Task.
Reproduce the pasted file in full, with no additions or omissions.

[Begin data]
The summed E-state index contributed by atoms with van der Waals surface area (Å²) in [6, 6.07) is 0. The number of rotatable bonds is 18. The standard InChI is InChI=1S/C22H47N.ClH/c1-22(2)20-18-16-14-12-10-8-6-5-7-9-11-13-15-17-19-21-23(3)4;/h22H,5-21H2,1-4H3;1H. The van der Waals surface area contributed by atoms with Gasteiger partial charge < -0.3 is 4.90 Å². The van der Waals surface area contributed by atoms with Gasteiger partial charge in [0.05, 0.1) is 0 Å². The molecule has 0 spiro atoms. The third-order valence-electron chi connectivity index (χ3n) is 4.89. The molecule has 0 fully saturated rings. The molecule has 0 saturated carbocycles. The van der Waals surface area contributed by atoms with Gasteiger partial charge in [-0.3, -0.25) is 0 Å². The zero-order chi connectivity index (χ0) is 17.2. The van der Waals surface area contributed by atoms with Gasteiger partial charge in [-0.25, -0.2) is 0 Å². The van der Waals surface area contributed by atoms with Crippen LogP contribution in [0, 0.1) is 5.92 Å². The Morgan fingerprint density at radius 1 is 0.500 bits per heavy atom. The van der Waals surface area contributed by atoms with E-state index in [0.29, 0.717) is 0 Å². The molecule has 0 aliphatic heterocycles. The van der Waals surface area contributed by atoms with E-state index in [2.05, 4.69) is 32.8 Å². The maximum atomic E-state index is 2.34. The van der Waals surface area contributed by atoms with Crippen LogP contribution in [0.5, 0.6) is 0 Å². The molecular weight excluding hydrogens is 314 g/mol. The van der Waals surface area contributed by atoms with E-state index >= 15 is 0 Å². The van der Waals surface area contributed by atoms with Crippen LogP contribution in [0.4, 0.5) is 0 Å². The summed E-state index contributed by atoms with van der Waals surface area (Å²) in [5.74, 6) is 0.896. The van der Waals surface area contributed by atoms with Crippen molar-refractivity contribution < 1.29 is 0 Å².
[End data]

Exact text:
The summed E-state index contributed by atoms with van der Waals surface area (Å²) in [6, 6.07) is 0. The number of rotatable bonds is 18. The standard InChI is InChI=1S/C22H47N.ClH/c1-22(2)20-18-16-14-12-10-8-6-5-7-9-11-13-15-17-19-21-23(3)4;/h22H,5-21H2,1-4H3;1H. The van der Waals surface area contributed by atoms with Gasteiger partial charge < -0.3 is 4.90 Å². The van der Waals surface area contributed by atoms with Gasteiger partial charge in [0.05, 0.1) is 0 Å². The molecule has 0 spiro atoms. The third-order valence-electron chi connectivity index (χ3n) is 4.89. The molecule has 0 fully saturated rings. The molecule has 0 saturated carbocycles. The van der Waals surface area contributed by atoms with Gasteiger partial charge in [-0.3, -0.25) is 0 Å². The zero-order chi connectivity index (χ0) is 17.2. The van der Waals surface area contributed by atoms with Gasteiger partial charge in [-0.25, -0.2) is 0 Å². The van der Waals surface area contributed by atoms with Crippen LogP contribution in [0, 0.1) is 5.92 Å². The Morgan fingerprint density at radius 1 is 0.500 bits per heavy atom. The van der Waals surface area contributed by atoms with E-state index in [0.29, 0.717) is 0 Å². The molecule has 0 aliphatic heterocycles. The van der Waals surface area contributed by atoms with E-state index in [2.05, 4.69) is 32.8 Å². The maximum atomic E-state index is 2.34. The van der Waals surface area contributed by atoms with Crippen LogP contribution in [0.5, 0.6) is 0 Å². The molecular weight excluding hydrogens is 314 g/mol. The van der Waals surface area contributed by atoms with E-state index >= 15 is 0 Å². The van der Waals surface area contributed by atoms with Crippen LogP contribution in [0.4, 0.5) is 0 Å². The summed E-state index contributed by atoms with van der Waals surface area (Å²) in [5.74, 6) is 0.896. The van der Waals surface area contributed by atoms with Crippen molar-refractivity contribution < 1.29 is 0 Å².